Tria Blu Wakpa is an Assistant Professor of Dance Studies in the Department of World Arts and Cultures/Dance at the University of California, Los Angeles and a 2021-2022 Ford Foundation Postdoctoral Fellow. She received a Ph.D. and M.A. from the Department of Ethnic Studies at the University of California, Berkeley, an M.F.A. in Creative Writing from San Diego State University, and a B.A. in English with an option in Film summa cum laude from Oklahoma State University. Her research and teaching combine community-based, Indigenous, and feminist methodologies with critical race theories to examine the politics and practices of dance and other movement modes—such as theatrical productions, basketball, and yoga—for Indigenous peoples in and beyond structures and institutions of confinement. She is a scholar and practitioner of Indigenous dance, North American Hand Talk (Indigenous sign language), martial arts, and yoga, and publishes her poetry in a variety of venues.
Her first book project, Settler Colonial and Decolonial Choreographies: Native American Embodiment in Educational and Carceral Contexts, historically and politically contextualizes dance, theatrical productions, athletic performances, and/or yoga at four sites of confinement on Lakota lands: a former Indian boarding school, men and women’s prisons, and a tribal juvenile hall. Her published writings appear in The American Indian Culture and Research Journal, Critical Stages/Scènes, Dance Research Journal, Practicing Yoga as Resistance: Voices of Color in Search of Freedom, The International Journal of Screendance, and Urdimento. She has received major fellowships from the Ford Foundation, the Fulbright Program, the Hellman Fellows Fund, and the UC President’s Postdoctoral Program. At UCLA, the Academic Senate, the Center for the Study of Women, the Institute of American Cultures, and the School of the Arts and Architecture have supported her research.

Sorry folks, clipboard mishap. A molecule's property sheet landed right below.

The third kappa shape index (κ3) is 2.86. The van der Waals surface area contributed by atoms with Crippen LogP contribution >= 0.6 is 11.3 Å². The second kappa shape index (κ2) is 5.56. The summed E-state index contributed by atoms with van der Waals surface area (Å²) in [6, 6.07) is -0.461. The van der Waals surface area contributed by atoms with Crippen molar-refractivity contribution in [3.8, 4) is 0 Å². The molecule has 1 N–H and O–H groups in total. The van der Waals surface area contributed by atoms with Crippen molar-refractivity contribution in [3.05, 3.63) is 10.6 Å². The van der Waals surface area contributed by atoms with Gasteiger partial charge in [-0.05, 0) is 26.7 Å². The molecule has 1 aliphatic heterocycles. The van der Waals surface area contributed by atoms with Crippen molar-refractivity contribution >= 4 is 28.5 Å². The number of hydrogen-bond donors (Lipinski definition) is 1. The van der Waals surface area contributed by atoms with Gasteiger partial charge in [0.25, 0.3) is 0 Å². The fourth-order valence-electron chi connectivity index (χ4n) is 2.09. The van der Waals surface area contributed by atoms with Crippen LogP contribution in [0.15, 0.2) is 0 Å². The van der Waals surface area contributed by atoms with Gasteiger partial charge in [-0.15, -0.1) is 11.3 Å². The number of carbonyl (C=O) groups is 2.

In addition to her appointment with the Department of World Arts and Cultures/Dance, at UCLA, Professor Blu Wakpa is affiliated with the American Indian Studies Center and the Center for Community Engagement, and has taught a wide range of interdisciplinary and community-engaged classes at public, private, tribal, and carceral institutions. For her pedagogical commitments that bridge the academy and off-campus communities, she was the first Assistant Professor at UCLA to receive a Chancellor’s Award for Community-Engaged Scholars. She is also a co-founder and Co-Editor-in-Chief of Race and Yoga, the first peer-reviewed and open-access journal in the emerging field of critical yoga studies.
Indigenous dance and performance, Native American athletics, Indigenous martial arts, North American Hand Talk (Indigenous sign language), human and more-than-human interconnections, critical yoga studies, Native American education and incarceration, and creative writing
Creative Practice & Research
Recent courses include: Introduction to Dance Studies, World Dance Histories, Theories of Dance and Performance, and Dance: Colonization and Confinement
Current research includes theorizing how Indigenous performances in off-stage settings—such as the frontlines of the #NoDAPL Movement, a prison, and a yoga studio—can combat settler colonial structures and discourses in powerful ways.